Collective Attention & Politicization of Information: Evidence from News articles on Climate Change

26 Pages Posted: 22 Mar 2021

See all articles by Abhishek Samantray

Abhishek Samantray

affiliation not provided to SSRN

Christos Makridis

Stanford University; Institute for the Future (IFF), Department of Digital Innovation, School of Business, University of Nicosia; Arizona State University (ASU); Department of Veterans Affairs (VA)

Christos Nicolaides

School of Economics and Management, University of Cyprus; Massachusetts Institute of Technology (MIT) - Sloan School of Management

Date Written: March 20, 2021

Abstract

There has been a surge in polarization in recent years, resulting in a decline in institutional trust and subjective well-being. Motivated by the fact that polarization could emerge from the politicization of news content in the media (i.e., framing), this paper uses the universe of articles related to climate change from The Guardian between 2004 and 2018 to estimate the effects of politicization on user engagement. We find that a rise in politicized content is associated with significant increase in user engagement for non-climate change articles, but with a much weaker increase for articles with greater climate change intensity. We furthermore explore the mechanisms behind these results and show that the politicized content of the discussion sections of the articles accounts for the overall effects. Our results suggest that organizations in the digital economy can communicate factual information to consumers better by avoiding politicized rhetoric.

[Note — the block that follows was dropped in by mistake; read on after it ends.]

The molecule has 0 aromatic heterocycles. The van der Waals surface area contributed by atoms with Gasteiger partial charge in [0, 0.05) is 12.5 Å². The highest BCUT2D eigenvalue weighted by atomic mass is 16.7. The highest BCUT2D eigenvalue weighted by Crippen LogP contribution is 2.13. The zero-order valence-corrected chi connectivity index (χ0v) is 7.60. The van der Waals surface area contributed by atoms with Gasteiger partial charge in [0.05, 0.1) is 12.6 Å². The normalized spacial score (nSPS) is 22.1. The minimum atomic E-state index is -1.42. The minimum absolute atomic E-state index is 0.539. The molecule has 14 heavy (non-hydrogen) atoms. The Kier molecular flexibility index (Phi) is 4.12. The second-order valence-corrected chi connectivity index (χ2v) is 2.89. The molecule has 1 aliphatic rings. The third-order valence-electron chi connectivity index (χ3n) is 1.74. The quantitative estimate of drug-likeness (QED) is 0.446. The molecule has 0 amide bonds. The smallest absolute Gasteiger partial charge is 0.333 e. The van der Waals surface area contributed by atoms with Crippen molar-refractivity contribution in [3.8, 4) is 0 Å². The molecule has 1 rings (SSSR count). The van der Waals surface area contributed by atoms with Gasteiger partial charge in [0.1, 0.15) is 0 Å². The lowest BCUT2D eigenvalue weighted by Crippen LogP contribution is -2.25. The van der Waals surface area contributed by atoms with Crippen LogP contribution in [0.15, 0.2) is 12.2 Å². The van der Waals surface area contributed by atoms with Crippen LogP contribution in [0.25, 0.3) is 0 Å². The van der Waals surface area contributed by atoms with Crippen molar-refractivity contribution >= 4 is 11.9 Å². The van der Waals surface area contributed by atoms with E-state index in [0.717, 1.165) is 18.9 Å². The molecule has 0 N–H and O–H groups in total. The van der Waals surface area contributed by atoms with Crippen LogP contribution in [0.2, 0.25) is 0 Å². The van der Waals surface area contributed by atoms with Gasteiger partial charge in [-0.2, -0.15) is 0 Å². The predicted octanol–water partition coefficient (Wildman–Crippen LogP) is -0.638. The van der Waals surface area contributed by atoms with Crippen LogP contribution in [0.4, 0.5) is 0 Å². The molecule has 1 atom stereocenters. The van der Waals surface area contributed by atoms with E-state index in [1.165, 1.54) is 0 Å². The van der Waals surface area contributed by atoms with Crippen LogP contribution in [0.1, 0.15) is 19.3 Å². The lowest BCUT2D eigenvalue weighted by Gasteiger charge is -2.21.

Keywords: attention, climate change, digital platforms, information, politicization, user engagement

Suggested Citation

Samantray, Abhishek and Makridis, Christos and Nicolaides, Christos, Collective Attention & Politicization of Information: Evidence from News articles on Climate Change (March 20, 2021). Available at SSRN: https://ssrn.com/abstract=3808313 or http://dx.doi.org/10.2139/ssrn.3808313

Abhishek Samantray

affiliation not provided to SSRN

Christos Makridis

Stanford University ( email )

Stanford, CA 94305
United States

Institute for the Future (IFF), Department of Digital Innovation, School of Business, University of Nicosia ( email )

Nicosia, 2417
Cyprus

Arizona State University (ASU) ( email )

Farmer Building 440G PO Box 872011
Tempe, AZ 85287
United States

Department of Veterans Affairs (VA) ( email )

810 Vermont Avenue NW
Washington, DC 20420
United States

Christos Nicolaides (Contact Author)

School of Economics and Management, University of Cyprus

1 Panepistimiou
Aglantzia CY-2109, 2109
Cyprus

Massachusetts Institute of Technology (MIT) - Sloan School of Management ( email )

100 Main Street
Cambridge, MA 02142
United States

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